du.sePublications
Change search
CiteExportLink to record
Permanent link

Direct link
Cite
Citation style
  • apa
  • ieee
  • modern-language-association-8th-edition
  • vancouver
  • chicago-author-date
  • chicago-note-bibliography
  • Other style
More styles
Language
  • de-DE
  • en-GB
  • en-US
  • fi-FI
  • nn-NO
  • nn-NB
  • sv-SE
  • Other locale
More languages
Output format
  • html
  • text
  • asciidoc
  • rtf
Swearing and the discursive construction of identity among young adults
Dalarna University, School of Languages and Media Studies, English.
2005 (English)In: 9th International Pragmatics Conference, Riva del Garda, Italy, 2005Conference paper, Published paper (Refereed) Published
Abstract [en]

Research on swearing has traditionally focussed on swear words as single units, for example, in terms of definition, offensiveness, syntactic roles, or semantic categories. In the present study, spontaneous swearing utterances were recorded in naturally occurring social settings, in an attempt to observe the social conditions conducive to swear word usage. Data collected from a university speech community suggest an important role of swearing in the identity construction of young adults. It is hypothesized that their use of swear words functions as an element of the discursive construction of identity of self, while the non-use of swear words can be understood as a construction of the identity of other. The data of over 500 swearing utterances, 60 questionnaires and 11 interviews were collected within a university speech community. The spontaneous swearing utterances reveal clear tendencies among the subjects to use swear words with interlocutors who are most like themselves in terms of age, race and gender. Among the student (young adult) sample population, the use of swear words functions to identify the speaker (self) as similar to the hearer, thus establishing or confirming group solidarity. As interlocutor similarities decrease, however, so do the swearing utterances. For example, the data showed a decrease in swear word usage when interlocutors were of different gender and a further decrease among interlocutors of different race. The fewest occurrences of swearing, however, were among interlocutors of different age. In fact, the questionnaire and interview data revealed age of the hearer to be the most influential variable in determining the speaker’s likelihood to swear. The data indicate that, for young adults, to refrain from swearing is a way of actively constructing (or imposing) the identity of other, thus establishing or confirming social distance. Swearing is regarded as a proprietary linguistic marker of identity, which itself is bound to generation. Within this student/young adult speech community, the use of swear words both with and by younger or older interlocutors is decried as inappropriate. Generation is therefore an important variable in identity construction, as it can award or restrict linguistic freedom.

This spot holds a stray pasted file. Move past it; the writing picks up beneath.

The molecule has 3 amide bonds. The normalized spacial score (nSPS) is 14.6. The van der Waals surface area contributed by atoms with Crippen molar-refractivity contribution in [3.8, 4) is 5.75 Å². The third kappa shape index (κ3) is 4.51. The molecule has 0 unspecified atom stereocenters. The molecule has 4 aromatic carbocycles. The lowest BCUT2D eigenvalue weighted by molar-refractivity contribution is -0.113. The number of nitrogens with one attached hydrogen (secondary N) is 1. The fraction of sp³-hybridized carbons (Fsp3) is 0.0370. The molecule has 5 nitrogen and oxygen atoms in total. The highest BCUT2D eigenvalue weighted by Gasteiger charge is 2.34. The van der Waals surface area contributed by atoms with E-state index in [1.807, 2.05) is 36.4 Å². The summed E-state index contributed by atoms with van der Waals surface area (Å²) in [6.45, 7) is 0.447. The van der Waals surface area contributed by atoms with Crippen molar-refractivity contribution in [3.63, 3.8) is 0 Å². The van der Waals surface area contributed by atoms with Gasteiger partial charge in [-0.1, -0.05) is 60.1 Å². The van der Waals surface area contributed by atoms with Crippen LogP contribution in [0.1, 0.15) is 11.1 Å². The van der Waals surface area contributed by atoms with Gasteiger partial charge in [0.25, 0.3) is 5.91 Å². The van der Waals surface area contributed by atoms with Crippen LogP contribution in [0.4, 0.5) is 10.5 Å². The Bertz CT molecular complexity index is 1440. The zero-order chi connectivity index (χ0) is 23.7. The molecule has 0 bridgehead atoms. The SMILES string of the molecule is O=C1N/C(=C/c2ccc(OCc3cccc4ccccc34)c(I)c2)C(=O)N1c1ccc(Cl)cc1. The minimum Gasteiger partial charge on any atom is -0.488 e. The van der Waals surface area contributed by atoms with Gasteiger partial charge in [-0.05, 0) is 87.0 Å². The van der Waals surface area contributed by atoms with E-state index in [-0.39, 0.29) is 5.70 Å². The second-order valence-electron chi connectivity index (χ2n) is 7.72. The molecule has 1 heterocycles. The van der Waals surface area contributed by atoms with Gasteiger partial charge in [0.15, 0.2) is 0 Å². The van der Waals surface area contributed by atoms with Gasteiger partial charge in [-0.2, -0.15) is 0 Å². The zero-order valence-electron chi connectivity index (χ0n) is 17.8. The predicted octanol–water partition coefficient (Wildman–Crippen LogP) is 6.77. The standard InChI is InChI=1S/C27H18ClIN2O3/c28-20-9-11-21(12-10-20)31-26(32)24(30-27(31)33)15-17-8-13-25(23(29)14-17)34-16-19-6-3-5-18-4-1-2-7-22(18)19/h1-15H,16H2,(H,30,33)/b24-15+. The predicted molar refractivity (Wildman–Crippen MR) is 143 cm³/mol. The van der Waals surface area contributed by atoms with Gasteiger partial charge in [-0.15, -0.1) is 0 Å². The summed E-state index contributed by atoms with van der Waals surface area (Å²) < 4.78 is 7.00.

Place, publisher, year, edition, pages
Riva del Garda, Italy, 2005.
Identifiers
URN: urn:nbn:se:du-3324OAI: oai:dalea.du.se:3324DiVA, id: diva2:521833
Conference
9th International Pragmatics Conference , Riva del Garda, Italy, 10-15 July, 2005
Available from: 2008-06-25 Created: 2008-06-25 Last updated: 2012-04-24Bibliographically approved

Open Access in DiVA

No full text in DiVA

Search in DiVA

By author/editor
Beers Fägersten, Kristy
By organisation
English

Search outside of DiVA

GoogleGoogle Scholar

urn-nbn

Altmetric score

urn-nbn
Total: 664 hits
CiteExportLink to record
Permanent link

Direct link
Cite
Citation style
  • apa
  • ieee
  • modern-language-association-8th-edition
  • vancouver
  • chicago-author-date
  • chicago-note-bibliography
  • Other style
More styles
Language
  • de-DE
  • en-GB
  • en-US
  • fi-FI
  • nn-NO
  • nn-NB
  • sv-SE
  • Other locale
More languages
Output format
  • html
  • text
  • asciidoc
  • rtf